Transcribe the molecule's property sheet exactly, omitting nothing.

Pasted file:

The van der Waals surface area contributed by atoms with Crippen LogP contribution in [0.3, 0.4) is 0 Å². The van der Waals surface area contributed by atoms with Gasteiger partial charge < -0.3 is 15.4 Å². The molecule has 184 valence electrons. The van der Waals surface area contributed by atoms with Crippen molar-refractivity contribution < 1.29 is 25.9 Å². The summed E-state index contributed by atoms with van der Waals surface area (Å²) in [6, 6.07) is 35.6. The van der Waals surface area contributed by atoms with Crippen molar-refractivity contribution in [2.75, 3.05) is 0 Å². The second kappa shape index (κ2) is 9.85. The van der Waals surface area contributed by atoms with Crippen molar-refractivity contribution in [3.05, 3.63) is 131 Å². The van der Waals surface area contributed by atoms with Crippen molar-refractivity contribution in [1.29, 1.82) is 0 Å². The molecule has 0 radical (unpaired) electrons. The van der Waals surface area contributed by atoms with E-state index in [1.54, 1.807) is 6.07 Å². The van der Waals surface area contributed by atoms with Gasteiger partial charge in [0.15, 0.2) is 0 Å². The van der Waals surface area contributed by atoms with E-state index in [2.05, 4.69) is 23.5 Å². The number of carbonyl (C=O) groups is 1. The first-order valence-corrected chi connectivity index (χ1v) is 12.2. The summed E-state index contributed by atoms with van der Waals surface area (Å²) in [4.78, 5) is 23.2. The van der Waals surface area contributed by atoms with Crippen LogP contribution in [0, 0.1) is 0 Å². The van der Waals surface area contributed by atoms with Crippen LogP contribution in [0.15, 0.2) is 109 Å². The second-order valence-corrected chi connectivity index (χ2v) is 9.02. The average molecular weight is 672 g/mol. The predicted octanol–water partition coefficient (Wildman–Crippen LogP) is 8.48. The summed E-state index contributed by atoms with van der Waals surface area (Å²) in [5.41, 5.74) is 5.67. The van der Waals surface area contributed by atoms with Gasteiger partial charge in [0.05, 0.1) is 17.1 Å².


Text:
The van der Waals surface area contributed by atoms with Crippen LogP contribution in [0.3, 0.4) is 0 Å². The van der Waals surface area contributed by atoms with Gasteiger partial charge < -0.3 is 15.4 Å². The molecule has 184 valence electrons. The van der Waals surface area contributed by atoms with Crippen molar-refractivity contribution < 1.29 is 25.9 Å². The summed E-state index contributed by atoms with van der Waals surface area (Å²) in [6, 6.07) is 35.6. The van der Waals surface area contributed by atoms with Crippen molar-refractivity contribution in [2.75, 3.05) is 0 Å². The second kappa shape index (κ2) is 9.85. The van der Waals surface area contributed by atoms with Crippen molar-refractivity contribution in [3.05, 3.63) is 131 Å². The van der Waals surface area contributed by atoms with Crippen molar-refractivity contribution in [1.29, 1.82) is 0 Å². The molecule has 0 radical (unpaired) electrons. The van der Waals surface area contributed by atoms with E-state index in [1.54, 1.807) is 6.07 Å². The van der Waals surface area contributed by atoms with Gasteiger partial charge in [0.15, 0.2) is 0 Å². The van der Waals surface area contributed by atoms with E-state index in [2.05, 4.69) is 23.5 Å². The number of carbonyl (C=O) groups is 1. The first-order valence-corrected chi connectivity index (χ1v) is 12.2. The summed E-state index contributed by atoms with van der Waals surface area (Å²) in [4.78, 5) is 23.2. The van der Waals surface area contributed by atoms with Crippen LogP contribution in [0, 0.1) is 0 Å². The van der Waals surface area contributed by atoms with Crippen LogP contribution in [0.15, 0.2) is 109 Å². The second-order valence-corrected chi connectivity index (χ2v) is 9.02. The average molecular weight is 672 g/mol. The predicted octanol–water partition coefficient (Wildman–Crippen LogP) is 8.48. The summed E-state index contributed by atoms with van der Waals surface area (Å²) in [5.41, 5.74) is 5.67. The van der Waals surface area contributed by atoms with Gasteiger partial charge in [0.05, 0.1) is 17.1 Å².